Many people you know right now are wearing a device that gives them insight into themselves and to their environment. It is called a wearable and it comes in many forms: Whoop, Apple iWatch, Garmin, Fit Bit to name a few. But what you may not realize is that a wearable is just a Digital Twin of YOU.
In this tech day and age, we hear the term “digital twin” tossed around quite a bit. For instance, the Navy uses digital twins to build virtual 3D replicas of fighter jets before they even pick up a single tool to build one. The biotech industry uses digital twins of bioreactors to perform maintenance using augmented reality. Amazon, Microsoft, and other tech firms are using 3D digital models to design and build data centers, the same building over and over – each time faster and cheaper. Even Google Earth is a digital representation of our home, giving us information on how our planet looks and feels on a day-to-day basis.
There seems to be some confusion in that most people believe a digital twin is simply a 3D model of a physical entity when it is much more than that. A digital twin is a compilation of data from all the systems that relate to that entity. If we use a building for instance, a digital twin would be not only the 3D model or Building Information Model (BIM), but the GPS or where that building lives, the cost and schedule systems used to build it, the asset systems used to track what is in it, the sensor data from all of the security, heating, A/C, and the various equipment inside it which mingles with the internet of things (IoT).
While all this data from the building make up the digital twin data stream, it is this sensor data that most closely relates to your wearable. Every day my Apple iWatch tells me how well I slept, how much I ate, whether I should run around the block, what my screen time was, how much I spent on Netflix yesterday, how much I can save if I order this on Amazon right now. I am very dependent upon it as it decreases my anxiety about the things I never knew before. It also saves me a million trips to the doctor or the pharmacist and helps me to increase personal safety by encouraging standing time or logging calories.
The very same thing happens when we start to analyze the data coming from our building’s digital twin. The digital twin is the scope of the building and it is finally in a form of data. Therefore, it provides a wealth of information from the birth of that building through to its maintenance phase. New areas of understanding occur when cost, scope and schedule are truly aligned.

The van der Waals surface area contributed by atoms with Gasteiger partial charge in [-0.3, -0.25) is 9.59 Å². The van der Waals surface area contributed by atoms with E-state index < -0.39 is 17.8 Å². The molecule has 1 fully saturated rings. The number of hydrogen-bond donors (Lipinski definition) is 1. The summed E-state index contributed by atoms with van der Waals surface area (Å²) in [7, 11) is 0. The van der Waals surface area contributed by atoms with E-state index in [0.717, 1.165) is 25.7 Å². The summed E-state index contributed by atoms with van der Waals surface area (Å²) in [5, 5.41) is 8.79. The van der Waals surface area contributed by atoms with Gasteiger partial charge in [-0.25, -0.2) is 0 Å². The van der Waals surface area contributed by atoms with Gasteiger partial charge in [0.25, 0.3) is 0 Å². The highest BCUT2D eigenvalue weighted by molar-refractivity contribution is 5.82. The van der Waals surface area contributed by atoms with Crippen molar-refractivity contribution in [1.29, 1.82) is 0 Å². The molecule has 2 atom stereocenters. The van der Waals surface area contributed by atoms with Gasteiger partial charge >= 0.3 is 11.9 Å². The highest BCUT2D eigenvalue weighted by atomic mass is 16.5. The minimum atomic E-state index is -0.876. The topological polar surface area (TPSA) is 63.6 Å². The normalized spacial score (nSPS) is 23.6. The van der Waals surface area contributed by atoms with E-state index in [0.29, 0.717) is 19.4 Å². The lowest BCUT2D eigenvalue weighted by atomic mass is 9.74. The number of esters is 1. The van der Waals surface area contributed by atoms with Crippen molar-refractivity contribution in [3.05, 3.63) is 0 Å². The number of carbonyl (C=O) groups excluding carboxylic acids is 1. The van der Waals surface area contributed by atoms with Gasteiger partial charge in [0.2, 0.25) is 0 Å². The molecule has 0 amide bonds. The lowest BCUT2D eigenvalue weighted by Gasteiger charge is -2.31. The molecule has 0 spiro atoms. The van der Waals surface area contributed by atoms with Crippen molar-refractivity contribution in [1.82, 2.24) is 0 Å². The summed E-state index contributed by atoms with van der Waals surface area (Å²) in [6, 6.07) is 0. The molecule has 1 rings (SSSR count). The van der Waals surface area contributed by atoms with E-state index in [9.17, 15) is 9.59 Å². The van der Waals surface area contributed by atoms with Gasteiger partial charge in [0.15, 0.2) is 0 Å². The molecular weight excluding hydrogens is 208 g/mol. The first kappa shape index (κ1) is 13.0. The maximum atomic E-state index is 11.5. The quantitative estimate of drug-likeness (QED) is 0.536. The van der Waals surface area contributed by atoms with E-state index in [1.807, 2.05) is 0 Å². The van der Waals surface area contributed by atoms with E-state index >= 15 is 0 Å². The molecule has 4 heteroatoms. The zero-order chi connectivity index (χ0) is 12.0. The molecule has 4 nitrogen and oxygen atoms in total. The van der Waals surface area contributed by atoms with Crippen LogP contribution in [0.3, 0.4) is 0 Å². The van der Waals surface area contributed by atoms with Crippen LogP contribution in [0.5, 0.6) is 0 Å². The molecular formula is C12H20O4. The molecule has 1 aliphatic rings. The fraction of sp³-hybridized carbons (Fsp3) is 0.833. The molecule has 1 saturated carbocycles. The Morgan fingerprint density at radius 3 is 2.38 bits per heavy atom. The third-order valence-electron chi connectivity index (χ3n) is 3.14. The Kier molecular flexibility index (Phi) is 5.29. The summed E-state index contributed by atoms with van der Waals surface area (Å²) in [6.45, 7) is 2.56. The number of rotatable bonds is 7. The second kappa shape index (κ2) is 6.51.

For instance, measuring building productivity using pre-fabricated materials based on a 3D model. Reducing changes in the field because they were eliminated in the design phase. Re-using the twin on other similar builds to save design cost. Minimizing safety incidents because crews are not clashing on site. Basing contractor payments on the physical completion compared to the virtual (and not the opinion of the foreman).
But more importantly, those building sensors in the maintenance phase start to feed us data like our Fit Bit. Telling us things like when to replace an A/C unit. What is the usage of one conference room versus another, and why? Where is the water shut off valve including a GPS map to find it? What security cameras are malfunctioning?
Just like my Garmin, these complex digital twin data streams function purely for the purpose of providing meaningful information about this entity that is my building. When it is sick and when it is healthy and when the next checkup is needed.
Does this information come readily available? Yes, but it is the standardization of data and the alignment of the information coming from all these different sources that requires thought and planning. Just like my Whoop wearable, with more than 100 different data points; all complex data requires alignment to make the message appear simple to the consumer.
From the DIKW pyramid we learned that raw data means nothing. Add context and you receive knowledge, marry information with application and you achieve wisdom. But what they don’t mention is that context without structure cannot happen. We cannot integrate without a common language. It is all about asking the questions first and then structuring what is in the world around us in a way we can see the answers.
So, the next time you open Google Earth or look down at your wrist, think about what you wish you knew about the rest of our world and start putting those questions into action.